When I see the word “planet”, I instantly picture something else entirely. Mars with its red dirt and and expansive deserts, perhaps. A green swirling fog is so unique and utterly different from what I pictured, but isn’t that incredible? With just four words we have an entirely different picture in our minds. Now the trick is to show our readers the same image we have in mind.

Show vs. Tell
 We want our readers to be able to visualize our settings, our characters, and their actions as fully as possible so that they feel as though they were in the middle of the story with them. One way to do that is to describe the setting using your five senses. So, to our list we might add a few distinctive words describing the smell of the air, the feel of the dampness on our skin, or the shouts of soldiers on the battleship. Instead of saying the deck of the battleship was wet, we will describe how the main character nearly slips as he races across the deck or we’ll describe the spray of sea water or the raging wind and rain of an enormous storm. We give our readers clues that let them decide for themselves that the deck is wet instead of just telling them it is. This involves them in the scene as a participant and gives our writing a richer quality.

It’s difficult, I won’t lie, but something we should continue to practice if we want to be better writers. So, why don’t you give it a try? Brainstorm a few settings for the story you are working on and list as many descriptive words as you can using your five senses. Then, use those words to help you create sentences to show the reader how it feels to stand in your setting. What will they see, hear, smell, feel as they enter your world? When you’re finished, come back and leave us your favorite sentence. I would love to see what you came up with as you try your hand at the Show vs. Tell technique.

                                                                       Happy Writing!

                                                                                                                ~ Heather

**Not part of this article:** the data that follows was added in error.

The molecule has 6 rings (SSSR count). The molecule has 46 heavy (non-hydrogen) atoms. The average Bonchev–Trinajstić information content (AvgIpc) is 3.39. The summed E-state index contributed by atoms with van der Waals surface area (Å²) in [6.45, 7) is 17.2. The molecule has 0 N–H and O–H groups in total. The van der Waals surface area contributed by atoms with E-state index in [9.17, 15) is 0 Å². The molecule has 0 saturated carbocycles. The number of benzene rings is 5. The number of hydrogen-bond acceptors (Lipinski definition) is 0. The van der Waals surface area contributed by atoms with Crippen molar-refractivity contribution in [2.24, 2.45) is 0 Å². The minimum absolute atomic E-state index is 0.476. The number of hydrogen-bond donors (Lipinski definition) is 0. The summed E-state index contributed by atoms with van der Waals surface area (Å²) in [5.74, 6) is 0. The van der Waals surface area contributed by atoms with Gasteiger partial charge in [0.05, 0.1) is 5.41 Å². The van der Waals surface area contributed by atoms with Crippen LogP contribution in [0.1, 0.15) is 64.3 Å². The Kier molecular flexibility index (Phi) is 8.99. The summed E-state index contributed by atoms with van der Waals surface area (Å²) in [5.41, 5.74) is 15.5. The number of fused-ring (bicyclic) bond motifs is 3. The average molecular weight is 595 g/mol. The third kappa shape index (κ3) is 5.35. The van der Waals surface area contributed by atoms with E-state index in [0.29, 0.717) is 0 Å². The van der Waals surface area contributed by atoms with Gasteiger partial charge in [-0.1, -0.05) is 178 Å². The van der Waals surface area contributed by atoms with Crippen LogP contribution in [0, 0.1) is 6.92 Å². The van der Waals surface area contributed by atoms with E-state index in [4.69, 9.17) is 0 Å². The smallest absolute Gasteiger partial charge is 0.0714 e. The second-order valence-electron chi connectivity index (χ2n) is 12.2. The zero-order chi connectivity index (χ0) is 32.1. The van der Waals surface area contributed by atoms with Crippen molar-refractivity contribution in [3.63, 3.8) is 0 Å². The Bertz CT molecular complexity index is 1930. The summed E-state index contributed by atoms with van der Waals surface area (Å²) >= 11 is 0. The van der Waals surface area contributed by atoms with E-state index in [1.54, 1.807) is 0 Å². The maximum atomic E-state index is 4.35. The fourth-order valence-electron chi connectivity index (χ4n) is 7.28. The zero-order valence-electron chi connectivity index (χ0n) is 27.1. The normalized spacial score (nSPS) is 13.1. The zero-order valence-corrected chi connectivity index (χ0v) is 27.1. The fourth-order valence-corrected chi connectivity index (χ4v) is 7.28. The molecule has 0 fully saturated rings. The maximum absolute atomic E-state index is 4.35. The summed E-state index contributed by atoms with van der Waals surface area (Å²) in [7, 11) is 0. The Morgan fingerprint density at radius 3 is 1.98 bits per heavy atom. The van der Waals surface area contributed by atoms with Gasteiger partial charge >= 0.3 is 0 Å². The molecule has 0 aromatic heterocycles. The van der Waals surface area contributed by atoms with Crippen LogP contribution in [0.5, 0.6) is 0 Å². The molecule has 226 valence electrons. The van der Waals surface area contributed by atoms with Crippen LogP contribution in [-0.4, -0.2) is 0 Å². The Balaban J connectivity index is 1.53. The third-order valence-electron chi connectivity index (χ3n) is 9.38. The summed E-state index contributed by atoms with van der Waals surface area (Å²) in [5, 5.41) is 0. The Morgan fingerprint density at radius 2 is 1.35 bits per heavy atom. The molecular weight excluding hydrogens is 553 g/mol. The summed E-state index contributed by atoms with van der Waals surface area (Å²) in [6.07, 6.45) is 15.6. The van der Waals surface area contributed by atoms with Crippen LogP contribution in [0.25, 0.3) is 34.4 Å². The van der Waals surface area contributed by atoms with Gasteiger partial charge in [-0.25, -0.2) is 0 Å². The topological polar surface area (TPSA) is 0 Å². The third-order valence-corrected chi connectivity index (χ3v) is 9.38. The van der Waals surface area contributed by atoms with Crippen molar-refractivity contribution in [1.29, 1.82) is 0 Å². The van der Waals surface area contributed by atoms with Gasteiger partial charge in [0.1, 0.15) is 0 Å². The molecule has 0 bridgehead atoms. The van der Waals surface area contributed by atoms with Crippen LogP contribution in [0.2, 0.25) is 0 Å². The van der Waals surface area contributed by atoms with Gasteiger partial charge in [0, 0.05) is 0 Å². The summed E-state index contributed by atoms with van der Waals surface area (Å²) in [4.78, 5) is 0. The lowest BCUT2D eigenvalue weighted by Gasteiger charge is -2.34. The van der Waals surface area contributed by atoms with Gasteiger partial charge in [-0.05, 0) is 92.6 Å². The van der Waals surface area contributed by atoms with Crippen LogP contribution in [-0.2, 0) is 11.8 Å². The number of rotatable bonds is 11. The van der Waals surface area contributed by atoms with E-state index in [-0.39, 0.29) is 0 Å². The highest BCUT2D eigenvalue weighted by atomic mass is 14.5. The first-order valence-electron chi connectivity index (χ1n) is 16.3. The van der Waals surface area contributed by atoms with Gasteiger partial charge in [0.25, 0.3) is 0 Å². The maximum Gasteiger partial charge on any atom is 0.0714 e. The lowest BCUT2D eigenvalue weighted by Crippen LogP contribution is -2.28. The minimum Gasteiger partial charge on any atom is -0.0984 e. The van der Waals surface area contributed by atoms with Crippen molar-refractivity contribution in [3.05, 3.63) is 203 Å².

nanowrimo, Uncategorized, Writing Club, writing exercise

Writing Club: It’s All About The Brainstorming

It’s fall and around here that means Writing Club! Each fall I lead a group of young writers through the prewriting process all the way to our goal of finished novels for National Novel Writing Month. It’s my favorite time of year.

We have so much fun writing together and coming up with crazy ideas for our stories. I wish all of you could join the club with us. Since you can’t be here, I thought I might bring some of the fun to you! So, each Monday I’ll share one of our writing lessons with you. That way you can follow along. If you do each lesson, by the end of November, you should have a pretty good story. It takes a little work and lot of dedication to finish an entire story, but you can do it! And if you have questions, you can post them here for the writing club to answer. Sound like fun? Great! Then, welcome to the club!

Lesson One: Brainstorming
When you’re writing, do you ever feel stuck? I’m talking thick, goopy mud kind of stuck. Quick sand, stuck. Yep. It happens to the best of us. So, our very first lesson this year is on how to get unstuck. Before we write a single word in our notebooks, we’re going talk about how to create new ideas and get your brain moving from stuck to running free.

There are many ways to help you gather ideas for your story. Today we’re going to talk about three. The first is a mind web.

You’ve probably seen this idea before and maybe you have a different name for it. A mind web helps us catch related ideas and organize them. Start out by writing a topic in the center of your paper or white board. Maybe use a word that describes your favorite book. We chose the word magic, but you can use any word that interests you. Now, add as many related words as possible around the outside of that center bubble. Branch out from those words, adding more layers.

Here’s an example from our class:

Step One: Add primary words around your central topic.

 

 Step Two: Add secondary words around each primary word.

 

 

Step Three: Add a layer of descriptive words to the outer layer.


 

 

 

 

 

 

Hopefully this exercise has helped you to create a picture in your head, because that’s your next step. Close your eyes for a moment and try your best to see a clear image of your scene. Focus on either the setting or a character because this will help you most. Remember to use all of your senses as you look around. What do you see? What does it smell like to you? Can you hear anything? Is there movement? What can you taste or feel? Do your best to be there in your mind, taking note of everything around you.